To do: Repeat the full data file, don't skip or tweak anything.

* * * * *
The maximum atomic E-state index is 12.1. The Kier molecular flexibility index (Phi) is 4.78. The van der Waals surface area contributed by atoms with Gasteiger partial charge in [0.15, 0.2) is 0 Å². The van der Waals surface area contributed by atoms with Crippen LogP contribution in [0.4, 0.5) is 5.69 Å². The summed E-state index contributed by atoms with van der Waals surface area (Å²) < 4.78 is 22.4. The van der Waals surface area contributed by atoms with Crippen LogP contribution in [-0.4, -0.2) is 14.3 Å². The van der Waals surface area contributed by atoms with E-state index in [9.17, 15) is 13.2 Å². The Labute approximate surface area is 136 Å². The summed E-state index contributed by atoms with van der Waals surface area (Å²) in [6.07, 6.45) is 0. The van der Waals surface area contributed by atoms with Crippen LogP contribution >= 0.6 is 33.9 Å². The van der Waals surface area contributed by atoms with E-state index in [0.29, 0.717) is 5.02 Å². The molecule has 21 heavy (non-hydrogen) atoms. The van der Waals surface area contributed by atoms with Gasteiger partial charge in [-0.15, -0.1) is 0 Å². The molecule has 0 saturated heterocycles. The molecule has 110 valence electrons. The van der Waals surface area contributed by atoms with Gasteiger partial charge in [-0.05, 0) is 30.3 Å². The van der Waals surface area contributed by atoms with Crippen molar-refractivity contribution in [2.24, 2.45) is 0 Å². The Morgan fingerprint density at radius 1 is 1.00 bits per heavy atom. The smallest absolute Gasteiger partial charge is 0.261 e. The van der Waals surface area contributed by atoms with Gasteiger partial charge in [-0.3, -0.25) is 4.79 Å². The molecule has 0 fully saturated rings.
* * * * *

The maximum atomic E-state index is 12.1. The Kier molecular flexibility index (Phi) is 4.78. The van der Waals surface area contributed by atoms with Gasteiger partial charge in [0.15, 0.2) is 0 Å². The van der Waals surface area contributed by atoms with Crippen LogP contribution in [0.4, 0.5) is 5.69 Å². The summed E-state index contributed by atoms with van der Waals surface area (Å²) < 4.78 is 22.4. The van der Waals surface area contributed by atoms with Crippen LogP contribution in [-0.4, -0.2) is 14.3 Å². The van der Waals surface area contributed by atoms with E-state index in [9.17, 15) is 13.2 Å². The Labute approximate surface area is 136 Å². The summed E-state index contributed by atoms with van der Waals surface area (Å²) in [6.07, 6.45) is 0. The van der Waals surface area contributed by atoms with Crippen LogP contribution >= 0.6 is 33.9 Å². The van der Waals surface area contributed by atoms with E-state index in [0.29, 0.717) is 5.02 Å². The molecule has 21 heavy (non-hydrogen) atoms. The van der Waals surface area contributed by atoms with Gasteiger partial charge in [-0.15, -0.1) is 0 Å². The molecule has 0 saturated heterocycles. The molecule has 110 valence electrons. The van der Waals surface area contributed by atoms with Gasteiger partial charge in [-0.05, 0) is 30.3 Å². The van der Waals surface area contributed by atoms with Crippen molar-refractivity contribution in [2.24, 2.45) is 0 Å². The Morgan fingerprint density at radius 1 is 1.00 bits per heavy atom. The smallest absolute Gasteiger partial charge is 0.261 e. The van der Waals surface area contributed by atoms with Gasteiger partial charge in [-0.3, -0.25) is 4.79 Å². The molecule has 0 fully saturated rings.